Raising gamers: what they learn… and what to do if you think they’re playing too much

Unschooling 3a

This post was written for inclusion in the monthly Homeschool Blogging Carnival hosted by Lisa at The Squishable Baby and Keisha at Unschooling Momma. This month our participants are talking about online gaming and learning. sbdotsdivider

“So, are you still playing Minecraft?” my brother asks the 11-year-old Cinder. Cinder, mouth full of Chinese food, nods vigorously.

“It hasn’t gotten boring yet?” my brother asks.

“Minecraft never gets boring!” Flora, 8 years old, chimes in. “It’s always different. You always make new stuff!”

My brother, who doesn’t play Minecraft and whose question was coming from the frame of reference of X-box (or, more accurately, Atari) video games you “finish” and then put away to never play again, thinks about it for a minute. “

I guess you’re right,” he says. “I guess it’s sort of like asking if Lego ever gets boring.”

“I love Lego!” the not-quite-four-year-old Ender jumps into the conversation. Ender doesn’t play Minecraft. Or use a computer (he’s effectively taken over Cinder’s iPad though. Games of choice for the E: Endless Alphabet, Candymaker, World of Goo, Cross Fingers, and Gears). His elder brother, however, lives and breathes Minecraft. And wears Minecraft to boot—yes, he has a collection of Enderman and Creeper shirts. He plays, alone, with friends via Skype, with strangers on various servers. He runs his own server. He makes Minecraft videos. Yes, he has his own Youtube channel. Flora likes Minecraft, but she has other game loves as well. She spends a lot of time on Scribblenauts, another amazingly creative game which also serves as her spelling programme. She loves the unabashedly “educational” and curriculum-linked games on Always Ice Cream. If you put animals or pets into a game, she will play it.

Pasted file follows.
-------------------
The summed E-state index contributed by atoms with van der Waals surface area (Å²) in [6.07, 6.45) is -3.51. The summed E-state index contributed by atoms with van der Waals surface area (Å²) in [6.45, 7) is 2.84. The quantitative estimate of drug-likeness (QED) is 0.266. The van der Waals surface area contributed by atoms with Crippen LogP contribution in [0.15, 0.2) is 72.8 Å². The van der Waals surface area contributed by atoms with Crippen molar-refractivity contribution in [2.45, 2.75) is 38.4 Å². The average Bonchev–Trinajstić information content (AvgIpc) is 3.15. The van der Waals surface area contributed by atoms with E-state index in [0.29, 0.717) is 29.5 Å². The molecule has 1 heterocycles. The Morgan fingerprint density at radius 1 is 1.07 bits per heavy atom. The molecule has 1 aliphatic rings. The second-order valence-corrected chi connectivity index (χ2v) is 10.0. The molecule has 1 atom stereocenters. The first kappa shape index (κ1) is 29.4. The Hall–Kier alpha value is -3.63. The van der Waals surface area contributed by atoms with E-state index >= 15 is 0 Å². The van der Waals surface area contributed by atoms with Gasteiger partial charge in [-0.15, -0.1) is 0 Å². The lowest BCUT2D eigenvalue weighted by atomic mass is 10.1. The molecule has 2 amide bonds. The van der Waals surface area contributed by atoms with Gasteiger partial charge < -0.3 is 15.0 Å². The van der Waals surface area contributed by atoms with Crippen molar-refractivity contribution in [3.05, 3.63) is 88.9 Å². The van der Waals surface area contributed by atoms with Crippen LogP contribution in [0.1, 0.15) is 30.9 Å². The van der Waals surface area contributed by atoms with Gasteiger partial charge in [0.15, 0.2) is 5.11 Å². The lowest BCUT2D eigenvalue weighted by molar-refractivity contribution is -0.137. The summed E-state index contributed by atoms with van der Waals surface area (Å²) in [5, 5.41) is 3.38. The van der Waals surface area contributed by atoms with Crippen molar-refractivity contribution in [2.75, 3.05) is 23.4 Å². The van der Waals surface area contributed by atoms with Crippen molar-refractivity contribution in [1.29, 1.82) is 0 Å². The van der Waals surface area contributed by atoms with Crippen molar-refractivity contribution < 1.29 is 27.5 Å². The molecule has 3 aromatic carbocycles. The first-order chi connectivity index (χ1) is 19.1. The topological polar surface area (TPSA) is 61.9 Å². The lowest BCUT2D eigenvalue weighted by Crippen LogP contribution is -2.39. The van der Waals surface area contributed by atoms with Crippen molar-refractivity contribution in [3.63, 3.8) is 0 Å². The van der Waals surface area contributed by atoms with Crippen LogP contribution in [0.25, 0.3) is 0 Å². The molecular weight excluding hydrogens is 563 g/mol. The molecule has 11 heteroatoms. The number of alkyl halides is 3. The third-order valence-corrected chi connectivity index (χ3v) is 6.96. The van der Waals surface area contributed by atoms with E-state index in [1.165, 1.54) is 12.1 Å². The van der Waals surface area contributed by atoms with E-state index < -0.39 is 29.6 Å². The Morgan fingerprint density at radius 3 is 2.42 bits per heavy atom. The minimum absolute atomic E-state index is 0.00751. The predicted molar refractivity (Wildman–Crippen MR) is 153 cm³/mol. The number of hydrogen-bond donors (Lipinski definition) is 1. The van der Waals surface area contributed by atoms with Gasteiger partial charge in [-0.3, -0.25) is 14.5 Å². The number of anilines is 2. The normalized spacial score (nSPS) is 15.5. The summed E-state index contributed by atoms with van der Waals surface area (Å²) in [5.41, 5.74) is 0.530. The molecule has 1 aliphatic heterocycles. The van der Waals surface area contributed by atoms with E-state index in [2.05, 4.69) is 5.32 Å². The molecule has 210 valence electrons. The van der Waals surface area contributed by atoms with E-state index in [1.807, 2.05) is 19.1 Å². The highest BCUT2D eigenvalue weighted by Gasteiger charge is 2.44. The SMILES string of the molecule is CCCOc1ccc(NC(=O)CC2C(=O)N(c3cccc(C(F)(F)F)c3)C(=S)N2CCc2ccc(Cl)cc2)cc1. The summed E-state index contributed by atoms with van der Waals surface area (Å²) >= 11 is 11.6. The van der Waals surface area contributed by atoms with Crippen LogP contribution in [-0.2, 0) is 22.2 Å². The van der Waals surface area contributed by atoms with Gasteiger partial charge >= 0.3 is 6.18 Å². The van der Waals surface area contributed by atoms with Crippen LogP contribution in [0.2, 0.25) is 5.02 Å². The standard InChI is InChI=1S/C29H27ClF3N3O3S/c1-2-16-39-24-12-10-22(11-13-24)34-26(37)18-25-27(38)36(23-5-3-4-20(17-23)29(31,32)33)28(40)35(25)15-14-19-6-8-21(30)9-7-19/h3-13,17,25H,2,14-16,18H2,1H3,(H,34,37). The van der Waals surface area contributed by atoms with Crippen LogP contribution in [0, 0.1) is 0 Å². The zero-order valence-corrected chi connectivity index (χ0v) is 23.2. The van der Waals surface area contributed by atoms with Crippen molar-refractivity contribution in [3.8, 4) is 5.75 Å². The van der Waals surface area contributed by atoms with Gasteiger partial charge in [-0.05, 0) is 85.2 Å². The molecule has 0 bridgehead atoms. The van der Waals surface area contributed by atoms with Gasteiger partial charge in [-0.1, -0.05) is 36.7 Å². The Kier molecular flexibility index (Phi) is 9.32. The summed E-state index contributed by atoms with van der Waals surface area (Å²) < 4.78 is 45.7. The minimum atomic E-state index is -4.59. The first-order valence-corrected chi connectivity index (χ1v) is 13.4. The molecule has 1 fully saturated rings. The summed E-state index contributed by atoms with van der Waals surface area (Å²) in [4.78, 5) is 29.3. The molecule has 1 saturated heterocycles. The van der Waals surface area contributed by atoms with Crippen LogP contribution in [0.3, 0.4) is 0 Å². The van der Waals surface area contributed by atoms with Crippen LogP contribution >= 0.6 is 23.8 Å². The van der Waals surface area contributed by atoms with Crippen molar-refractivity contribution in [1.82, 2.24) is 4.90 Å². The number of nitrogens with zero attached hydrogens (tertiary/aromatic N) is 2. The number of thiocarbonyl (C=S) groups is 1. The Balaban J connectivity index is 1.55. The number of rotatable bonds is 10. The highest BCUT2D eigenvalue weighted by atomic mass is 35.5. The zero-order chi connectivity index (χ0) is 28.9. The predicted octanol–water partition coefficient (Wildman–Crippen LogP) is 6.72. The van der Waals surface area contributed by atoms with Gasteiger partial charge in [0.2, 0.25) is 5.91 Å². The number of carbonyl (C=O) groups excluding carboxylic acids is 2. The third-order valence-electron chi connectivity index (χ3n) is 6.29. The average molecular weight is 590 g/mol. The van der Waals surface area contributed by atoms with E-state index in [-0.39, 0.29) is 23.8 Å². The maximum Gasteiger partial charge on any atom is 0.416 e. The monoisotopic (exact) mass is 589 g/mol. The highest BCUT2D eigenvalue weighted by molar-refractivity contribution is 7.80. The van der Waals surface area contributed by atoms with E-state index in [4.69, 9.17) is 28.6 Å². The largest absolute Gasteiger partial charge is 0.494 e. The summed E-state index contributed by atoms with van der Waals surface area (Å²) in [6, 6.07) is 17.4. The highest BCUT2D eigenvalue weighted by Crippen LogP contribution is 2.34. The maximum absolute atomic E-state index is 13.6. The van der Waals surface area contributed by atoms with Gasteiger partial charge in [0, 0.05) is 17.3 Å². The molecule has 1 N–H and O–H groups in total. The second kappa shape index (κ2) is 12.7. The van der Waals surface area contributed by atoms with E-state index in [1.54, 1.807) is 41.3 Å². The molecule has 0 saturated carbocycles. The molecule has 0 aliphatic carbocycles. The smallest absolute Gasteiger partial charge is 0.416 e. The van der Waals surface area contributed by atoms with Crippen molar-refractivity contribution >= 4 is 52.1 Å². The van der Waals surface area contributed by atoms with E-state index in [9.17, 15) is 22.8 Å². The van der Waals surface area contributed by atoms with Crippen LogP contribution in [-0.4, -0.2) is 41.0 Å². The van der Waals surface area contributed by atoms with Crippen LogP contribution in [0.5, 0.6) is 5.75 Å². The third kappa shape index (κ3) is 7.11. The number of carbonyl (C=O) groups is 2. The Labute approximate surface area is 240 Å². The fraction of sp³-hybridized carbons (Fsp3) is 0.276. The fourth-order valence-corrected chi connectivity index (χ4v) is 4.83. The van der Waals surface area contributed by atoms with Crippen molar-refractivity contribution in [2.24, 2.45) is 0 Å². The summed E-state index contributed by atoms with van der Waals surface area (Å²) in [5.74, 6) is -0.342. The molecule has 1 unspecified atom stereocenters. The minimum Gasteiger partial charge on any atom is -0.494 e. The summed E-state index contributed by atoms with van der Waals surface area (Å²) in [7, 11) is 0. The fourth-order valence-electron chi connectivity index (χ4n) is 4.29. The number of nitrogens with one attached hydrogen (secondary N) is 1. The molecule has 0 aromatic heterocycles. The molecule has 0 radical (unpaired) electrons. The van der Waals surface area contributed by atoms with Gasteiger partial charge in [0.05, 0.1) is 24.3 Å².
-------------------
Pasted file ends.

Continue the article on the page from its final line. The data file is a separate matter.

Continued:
I love their love and enthusiasm for their games. It’s been a long journey for me to get to this place. I’m not of the video game generation: when my brother got the Atari, I was either too old to too uninterested. And, never much of a TV or movie fan, I entered parenthood with the determination to keep my children screen-free for as long as possible. That I would be enthusiastically rearing a game player was definitely not on the agenda was Cinder was born—or when he was a two-year-old who needed a minimum of four hours of intense physical exercise a day to stay sane—or when he was a five-year-old with massive transition issues and was limited to 20 minutes of age-appropriate, commercial-free, on-DVD-only screen time at a pre-determined time of day, no exceptions, absolutely, ever.

But I won’t take you through that journey here—if you’re interested, most of it is in the How I got deprogrammed and learned to love video games post on Nothing By The Book. I believe—undogmatically, but still, I believe—that every family has to walk this path individually and figure out how screen and games fit into their unique family matrix, harmony and values. Today, I just want to tell you what I see my children learn when they play—and also, what I do when I start to worry that they play too much.

What they learn The short answer: everything. No, really. Everything. Never mind the obvious: the spatial/engineering and math aspects of Minecraft, the logic behind the crafting, the incredibly hackable and easy to modify nature of the game which was Cinder’s introduction to programming. There’s a reason the Swedes are teaching Minecraft in schools and certain North American schools are following suit. A child reared on Minecraft is a child ready to master programming.

Also a child ready to master social media and social networking. Cinder was getting into Youtube Minecraft videos as I was starting to build my blog and experiment in earnest with social media outside my professional comfort zone. LinkedIn—I got. Twitter? Gah. What the hell do I do with that? He knew exactly what he was going to do with Twitter and how he was going to use it when he finally got an account: follow the players he admired, share his videos and reviews, try to get the attention of the big guns to drive traffic to his channels… (He doesn’t have a Twitter account yet, by the way. I’m permissive, but not that permissive.)

The kids are learning the dangers of social media too, in a safe environment. They play in the living room, so I’m around—in the room, within ear-shot, moving in and out of their space. I hear and see what’s happening on the screen. When they’re on Skype with their friends, and the interaction turns edgy, I’m there to help diffuse it if needed (or to bite my teeth and hang back and let them work it out… or pick up the pieces afterwards if they fail).